Correction: This article has been corrected to show that the land under the Riverfront Hotel was seized by the U.S. government during World War II and deeded to Richland in 1959.
While Portland developer Sean Keys’ firm Fortify Holdings has purchased at least 16 hotels in eight cities, five in the Tri-Cities, for conversion to apartments in the last two years, records show that none is complete.
Fortify also has yet to show success at renting micro-apartments.
Fortify Regional Manager Robert Jacob and President Ziad Elsahili have been pressuring the Richland City Council to sell the 22 acres of leased land under the Riverfront Hotel that Fortify wants to buy. The company plans to convert the hotel into 250 square-foot micro-apartments.
The land under the hotel was seized by the U.S. government in during World War II and deeded to Richland in 1959. It was leased in 1961 and became a hotel site.
Only two of Fortify’s 16 hotel conversions are nearing completion. The company’s listing agent has advertised for tenants for 2022.
Keys, Elsahili and Jacob did not answer phone calls or emails asking for comment.
Medford and Lincoln City, Oregon hotel rooms receive state funding
The four hotels Fortify owns in Medford, Oregon, are occupied by forest fire victims. The state pays Fortify for nightly shelter, according to Delia Hernandez, communications officer with the Oregon Health Authority.
Medford Planning Director Matt Brinkley said that one Fortify hotel, The Merrick at the Commons, has three quarters of the 118 hotel rooms occupied by fire victims, and the state is paying $100 a night for the rooms.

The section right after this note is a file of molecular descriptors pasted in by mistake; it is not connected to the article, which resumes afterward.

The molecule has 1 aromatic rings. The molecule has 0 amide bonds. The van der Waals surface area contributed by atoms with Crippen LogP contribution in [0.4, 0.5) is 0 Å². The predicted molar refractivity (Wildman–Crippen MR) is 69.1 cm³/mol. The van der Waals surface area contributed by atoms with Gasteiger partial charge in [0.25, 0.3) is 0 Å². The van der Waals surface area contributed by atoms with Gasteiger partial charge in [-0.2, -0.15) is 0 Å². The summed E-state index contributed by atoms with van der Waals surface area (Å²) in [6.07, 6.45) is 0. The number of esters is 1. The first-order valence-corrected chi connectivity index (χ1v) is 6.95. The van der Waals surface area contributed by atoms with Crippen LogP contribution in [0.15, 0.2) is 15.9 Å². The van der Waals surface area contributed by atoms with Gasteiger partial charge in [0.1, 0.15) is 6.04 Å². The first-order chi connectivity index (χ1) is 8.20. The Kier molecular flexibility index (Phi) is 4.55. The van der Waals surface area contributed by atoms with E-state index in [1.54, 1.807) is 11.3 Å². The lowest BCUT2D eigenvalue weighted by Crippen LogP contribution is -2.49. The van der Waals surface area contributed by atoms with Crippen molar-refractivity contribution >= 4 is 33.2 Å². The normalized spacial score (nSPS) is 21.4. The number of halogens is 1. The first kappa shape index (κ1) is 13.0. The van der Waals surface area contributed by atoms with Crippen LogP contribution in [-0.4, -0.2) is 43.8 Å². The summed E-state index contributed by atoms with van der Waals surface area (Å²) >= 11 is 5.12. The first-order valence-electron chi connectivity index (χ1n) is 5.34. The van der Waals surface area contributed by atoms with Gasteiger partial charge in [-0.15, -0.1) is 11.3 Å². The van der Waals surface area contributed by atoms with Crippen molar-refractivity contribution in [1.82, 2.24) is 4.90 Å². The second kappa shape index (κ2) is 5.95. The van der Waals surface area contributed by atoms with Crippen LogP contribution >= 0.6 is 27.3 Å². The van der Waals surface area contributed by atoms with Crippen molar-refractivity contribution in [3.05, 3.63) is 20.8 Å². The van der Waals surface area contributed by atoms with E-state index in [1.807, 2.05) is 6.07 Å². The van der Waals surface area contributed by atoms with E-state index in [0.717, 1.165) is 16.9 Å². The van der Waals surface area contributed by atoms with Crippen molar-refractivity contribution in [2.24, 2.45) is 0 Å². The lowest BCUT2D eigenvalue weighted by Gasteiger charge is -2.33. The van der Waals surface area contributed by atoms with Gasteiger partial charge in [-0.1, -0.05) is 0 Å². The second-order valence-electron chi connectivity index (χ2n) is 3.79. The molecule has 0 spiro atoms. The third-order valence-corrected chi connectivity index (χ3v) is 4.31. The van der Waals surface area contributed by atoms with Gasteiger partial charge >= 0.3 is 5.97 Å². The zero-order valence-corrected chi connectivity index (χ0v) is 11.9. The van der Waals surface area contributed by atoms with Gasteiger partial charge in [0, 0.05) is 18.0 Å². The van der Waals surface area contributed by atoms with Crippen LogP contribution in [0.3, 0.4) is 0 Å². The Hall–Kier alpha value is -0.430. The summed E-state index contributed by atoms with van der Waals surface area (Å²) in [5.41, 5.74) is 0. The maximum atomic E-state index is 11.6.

Another hotel — formerly an America’s Best Value Inn, now known as The Jackson — is the first that Fortify is renovating in Medford. Hernandez said that wildfire survivors will have priority renting those apartments, and grants will subsidize the rent. On Oct. 28, Fortify received a $50,000 grant from Medford Urban Renewal for sprinklers for the new renovation.
According to the planning office in Lincoln City, the two Fortify-owned hotels there have received no permits for renovation.
Spendy in Spokane
Fortify’s only hotel conversions near completion are in Spokane. According to Tavis Schmidt, a neighborhood and housing specialist with the city’s planning department, Fortify hotels there are still under construction.
Rental agencies have started advertising apartments in The Imperial, formerly a Days Inn in downtown Spokane; and The James, a few miles from downtown. The advertised monthly rent for The Imperial units vary from $950 a month to $1,225 a month depending on the listing agent and the size of the unit.